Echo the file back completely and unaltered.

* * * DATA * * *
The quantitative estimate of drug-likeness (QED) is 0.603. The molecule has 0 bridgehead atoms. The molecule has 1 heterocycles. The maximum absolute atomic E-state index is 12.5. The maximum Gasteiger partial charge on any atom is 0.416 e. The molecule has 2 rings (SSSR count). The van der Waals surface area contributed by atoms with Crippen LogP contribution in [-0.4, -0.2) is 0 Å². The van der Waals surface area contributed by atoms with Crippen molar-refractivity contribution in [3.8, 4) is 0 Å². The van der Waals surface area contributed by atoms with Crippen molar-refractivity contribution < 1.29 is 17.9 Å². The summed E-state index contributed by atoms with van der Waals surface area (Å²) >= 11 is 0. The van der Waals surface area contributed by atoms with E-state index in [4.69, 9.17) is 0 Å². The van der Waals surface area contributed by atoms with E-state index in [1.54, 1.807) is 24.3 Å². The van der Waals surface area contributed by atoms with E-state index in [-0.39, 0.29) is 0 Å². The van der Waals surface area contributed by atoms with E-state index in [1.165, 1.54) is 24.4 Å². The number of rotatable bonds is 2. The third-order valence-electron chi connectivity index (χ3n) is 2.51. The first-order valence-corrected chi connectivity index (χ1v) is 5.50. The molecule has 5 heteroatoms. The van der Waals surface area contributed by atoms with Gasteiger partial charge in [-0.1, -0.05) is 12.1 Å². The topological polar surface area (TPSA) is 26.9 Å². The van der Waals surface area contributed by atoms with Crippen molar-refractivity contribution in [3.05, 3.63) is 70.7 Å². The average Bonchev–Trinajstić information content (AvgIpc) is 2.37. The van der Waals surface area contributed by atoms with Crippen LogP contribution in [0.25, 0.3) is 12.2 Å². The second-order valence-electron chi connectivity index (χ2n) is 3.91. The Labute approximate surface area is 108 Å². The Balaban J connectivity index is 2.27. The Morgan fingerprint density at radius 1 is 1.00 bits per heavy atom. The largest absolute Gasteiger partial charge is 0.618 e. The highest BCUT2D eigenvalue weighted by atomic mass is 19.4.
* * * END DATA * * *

The quantitative estimate of drug-likeness (QED) is 0.603. The molecule has 0 bridgehead atoms. The molecule has 1 heterocycles. The maximum absolute atomic E-state index is 12.5. The maximum Gasteiger partial charge on any atom is 0.416 e. The molecule has 2 rings (SSSR count). The van der Waals surface area contributed by atoms with Crippen LogP contribution in [-0.4, -0.2) is 0 Å². The van der Waals surface area contributed by atoms with Crippen molar-refractivity contribution in [3.8, 4) is 0 Å². The van der Waals surface area contributed by atoms with Crippen molar-refractivity contribution < 1.29 is 17.9 Å². The summed E-state index contributed by atoms with van der Waals surface area (Å²) >= 11 is 0. The van der Waals surface area contributed by atoms with E-state index in [4.69, 9.17) is 0 Å². The van der Waals surface area contributed by atoms with E-state index in [1.54, 1.807) is 24.3 Å². The van der Waals surface area contributed by atoms with E-state index in [-0.39, 0.29) is 0 Å². The van der Waals surface area contributed by atoms with E-state index in [1.165, 1.54) is 24.4 Å². The number of rotatable bonds is 2. The third-order valence-electron chi connectivity index (χ3n) is 2.51. The first-order valence-corrected chi connectivity index (χ1v) is 5.50. The molecule has 5 heteroatoms. The van der Waals surface area contributed by atoms with Gasteiger partial charge in [-0.1, -0.05) is 12.1 Å². The topological polar surface area (TPSA) is 26.9 Å². The van der Waals surface area contributed by atoms with Crippen molar-refractivity contribution in [3.05, 3.63) is 70.7 Å². The average Bonchev–Trinajstić information content (AvgIpc) is 2.37. The van der Waals surface area contributed by atoms with Crippen LogP contribution in [0.25, 0.3) is 12.2 Å². The second-order valence-electron chi connectivity index (χ2n) is 3.91. The Labute approximate surface area is 108 Å². The Balaban J connectivity index is 2.27. The Morgan fingerprint density at radius 1 is 1.00 bits per heavy atom. The largest absolute Gasteiger partial charge is 0.618 e. The highest BCUT2D eigenvalue weighted by atomic mass is 19.4.